An overflow crowd packed the ballroom of the Springfield Hilton Hotel on Dec. 14, to pay tribute to the recipients of the 2004 Les Dorson Awards and witness the naming of a major Virginian Department of Transportation highway project in honor of the late Robert J. "Bob" Heittman.
His son, Robert Sean "Rob" Heittman, was on hand to accept the honor of naming the 100-foot-high, mile long I-95 South bridge, the "Robert J. 'Bob' Heittman Memorial Bridge," from VDOT officials.
"This event generates so much warmth and memories, and we are so grateful for this honor," Rob Heittman said in accepting the large framed montage of proclamations and photos honoring his father. He was joined by his wife Alison and her parents, Rich and Judy Andella.
"There are two of these [framed dedication documents]. One will go home with Rob and the other will hang in the Franconia Museum," Supervisor Dana Kauffman (D-Lee) told the crowd attending the 49th Annual Lee District Association of Civic Organizations Holiday Banquet.
Bob Heittman, among his array of civic activities, was a co-founder of the museum as well as a member of the Fairfax County History Commission. He also served on the Fairfax County Transportation Advisory Commission and was past chair of the Lee District Land Use and Transportation Advisory Committee. He was known as an ombudsman "for citizens impacted by transportation and development issues."
"This tribute recognizes the importance of Bob Heittman's contributions," said Katherine Hanley, former chairman of Fairfax County Board of Supervisors.
THE OTHER HIGHLIGHT of the annual banquet is the presentation of the Les Dorson Awards by the Civic Organizations to "outstanding members of the County staff or key County leaders as well as to dedicated citizens who have faithfully served Fairfax County and Lee District." They are made in memory of the association's former vice chairman.
"Les made such a mark in increasing our sense of community, it's an honor for anyone to receive an award in his name," said Board of Supervisors Chairman Gerald Connolly (D-At-Large).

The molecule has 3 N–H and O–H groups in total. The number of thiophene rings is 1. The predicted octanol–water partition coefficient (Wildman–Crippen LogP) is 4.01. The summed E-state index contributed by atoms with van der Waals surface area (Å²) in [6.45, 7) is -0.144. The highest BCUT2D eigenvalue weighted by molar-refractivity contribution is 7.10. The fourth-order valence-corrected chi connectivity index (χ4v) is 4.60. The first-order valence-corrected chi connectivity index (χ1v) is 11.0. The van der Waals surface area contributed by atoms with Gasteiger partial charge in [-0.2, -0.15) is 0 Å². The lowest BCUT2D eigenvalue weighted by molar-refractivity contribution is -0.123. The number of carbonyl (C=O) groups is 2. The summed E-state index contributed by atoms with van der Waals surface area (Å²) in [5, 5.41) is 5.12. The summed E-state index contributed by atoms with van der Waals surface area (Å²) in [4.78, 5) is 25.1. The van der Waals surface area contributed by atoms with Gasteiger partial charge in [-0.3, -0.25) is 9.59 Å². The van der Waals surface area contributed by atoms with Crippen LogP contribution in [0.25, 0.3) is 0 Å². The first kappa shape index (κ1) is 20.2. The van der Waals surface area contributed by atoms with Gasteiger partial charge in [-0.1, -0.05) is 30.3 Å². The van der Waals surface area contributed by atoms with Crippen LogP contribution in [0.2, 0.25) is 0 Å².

This year's Lee District Citizenship Award was presented to John Lynch, a long-time civic activist. As noted in the presentation, Lynch has been active in both the Lee District Association and the Fairfax County Federation of Citizens Associations. Like Heittman, he served on the Lee District Land Use and Transportation Advisory Committee.
His expertise in economic development led to his appointment as a vice chair of the County Economic Development Authority "where he served for many years." He was also instrumental in establishing the Southeast Fairfax Development Corporation to "spearhead" Richmond Highway corridor revitalization.
"When I was first called and told I was the recipient of this year's award my first reaction was I was not eligible," said Lynch, upon accepting the award. "But they told me I was definitely eligible. And I am very pleased and very humbled to receive the Les Dorson Award."
Two other Les Dorson Awards, the Distinguished Public Service Leadership Award and the Distinguished Public Service Professional Award, were presented to Kathy Ichter, division chief, Transportation Planning and Operations, and Chris Wells, pedestrian program manager, both with the Fairfax County Department of Transportation.
In presenting the award to Ichter, Connolly said, what is "wonderful about this banquet is that our county employees get recognized. There are 12,000 of them. We expect nothing but the best from them and they deliver."
As noted in the event's program, Ichter "has been involved in just about every major transportation project ... including such ... projects as the Springfield "Mixing Bowl" and Woodrow Wilson Bridge Project." Her duties cover all aspects of "planning, design and project coordination."
She was cited as the "consummate professional, balancing common sense and effectiveness with a superb professionalism." In addition to her involvement with both state and county highway projects, Ichter works on transit projects, such as the new REX express bus services on Richmond Highway.
Wells, who was not present due to a death in his family, was praised for his "improvements in pedestrian safety in his role as pedestrian program manager." Included among his credits were pedestrian safety awareness campaigns, intersection and bus stop construction improvements, and plans for future sidewalk and trail areas.
THE EVENING'S guest speaker, Chief David M. Rohrer of the Fairfax County Police, told the audience, "Preparedness and public safety is a shared responsibility with the community." This is particularly true when it comes to the growing presence of gangs in Fairfax County, according to Rohrer.
"We get a lot of questions about gangs," he said. "It's a regional concern and we have no intention of backing down. We must work together to eradicate gangs." Rohrer also challenged the audience to join in finding ways to help "at risk kids."
Eighty-two known gangs operate in Fairfax County, Rohrer said. They have an estimated 2,000 members in the county and 5,000 members throughout Northern Virginia.
In kicking off the evening, Kauffman acknowledged this was the first banquet in a number of years that was undertaken without the aid of Bob and Elaine Heittman. "The primary planning and organization was undertaken by Debbie Wilson on my staff and she has done a tremendous job," he said. He then presented her with a bouquet of roses.